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Deaf Poetry


Adrian
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I saw this subject on another board and found it fascinating. People who lose their hearing in later life would presumably retain their, dare I say it, ear for poetry, but do the profoundly deaf (from birth/childhood) write and experience poetry differently from people who aren't deaf? I mean, one of the most used terms is voice.

 

An illustration in ASL (American Sign Language) is this poem by Carl Schroeder, White Flowers Blooming

 

<object width="425" height="344"><param name="movie" value="http://www.youtube.com/watch?v=0F32n-OYM14"></param><param name="wmode" value="transparent"></param><embed src="http://www.youtube.com/watch?v=0F32n-OYM14" type="application/x-shockwave-flash" wmode="transparent" width="425" height="344"></embed></object>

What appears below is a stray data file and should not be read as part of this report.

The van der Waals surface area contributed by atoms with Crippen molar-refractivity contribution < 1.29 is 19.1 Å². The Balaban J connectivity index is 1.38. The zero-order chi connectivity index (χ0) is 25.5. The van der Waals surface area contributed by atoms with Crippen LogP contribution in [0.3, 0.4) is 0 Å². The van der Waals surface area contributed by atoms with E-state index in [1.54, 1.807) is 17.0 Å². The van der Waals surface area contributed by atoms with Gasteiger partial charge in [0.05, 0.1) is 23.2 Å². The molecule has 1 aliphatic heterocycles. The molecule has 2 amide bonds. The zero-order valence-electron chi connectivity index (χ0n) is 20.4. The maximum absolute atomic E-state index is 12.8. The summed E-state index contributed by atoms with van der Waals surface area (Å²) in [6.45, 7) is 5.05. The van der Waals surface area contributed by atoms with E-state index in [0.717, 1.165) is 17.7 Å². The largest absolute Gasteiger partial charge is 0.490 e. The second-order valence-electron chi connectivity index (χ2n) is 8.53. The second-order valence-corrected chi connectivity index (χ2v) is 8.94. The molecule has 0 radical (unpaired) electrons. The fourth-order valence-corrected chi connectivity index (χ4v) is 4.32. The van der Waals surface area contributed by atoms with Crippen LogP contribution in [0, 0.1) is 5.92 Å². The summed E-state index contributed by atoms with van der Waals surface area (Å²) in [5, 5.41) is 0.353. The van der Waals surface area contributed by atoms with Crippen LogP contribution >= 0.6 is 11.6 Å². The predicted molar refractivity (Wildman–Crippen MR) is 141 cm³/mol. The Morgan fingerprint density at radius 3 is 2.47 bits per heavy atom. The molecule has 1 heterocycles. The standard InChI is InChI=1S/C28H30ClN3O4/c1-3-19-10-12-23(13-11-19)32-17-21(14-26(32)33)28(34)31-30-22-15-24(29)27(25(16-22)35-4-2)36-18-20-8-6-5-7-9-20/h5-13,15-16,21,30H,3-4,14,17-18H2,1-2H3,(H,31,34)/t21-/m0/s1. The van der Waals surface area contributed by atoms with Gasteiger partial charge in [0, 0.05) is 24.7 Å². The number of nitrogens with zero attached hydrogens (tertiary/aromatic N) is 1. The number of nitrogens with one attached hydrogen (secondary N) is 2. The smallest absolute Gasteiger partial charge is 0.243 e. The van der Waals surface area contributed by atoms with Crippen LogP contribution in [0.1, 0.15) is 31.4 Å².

that might perhaps "translate" as

 

[sPOIL](I imagine?)

Flowers blooming

White, expanding

Beautiful white blooming flowers

(and I am?) happy [/sPOIL]

In spoilers in case you want to "read" it yourself and try to write the words.

 

The URL is here if my fancy way of embedding a Youtube video doesn't work

 

http://www.youtube.com/watch?v=0F32n-OYM14

 

Interesting article in Poetry Magazine about the subject.

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Sent this on to my deaf parents, Adrian, to see what they make of it. Closest I have seen to this was a translator at a Queen tribute gig signing along with the lyrics!

 

The embed didn't show at first but while I am replying it shows in your message below.

 

ETA - shows now. You fancy pants.

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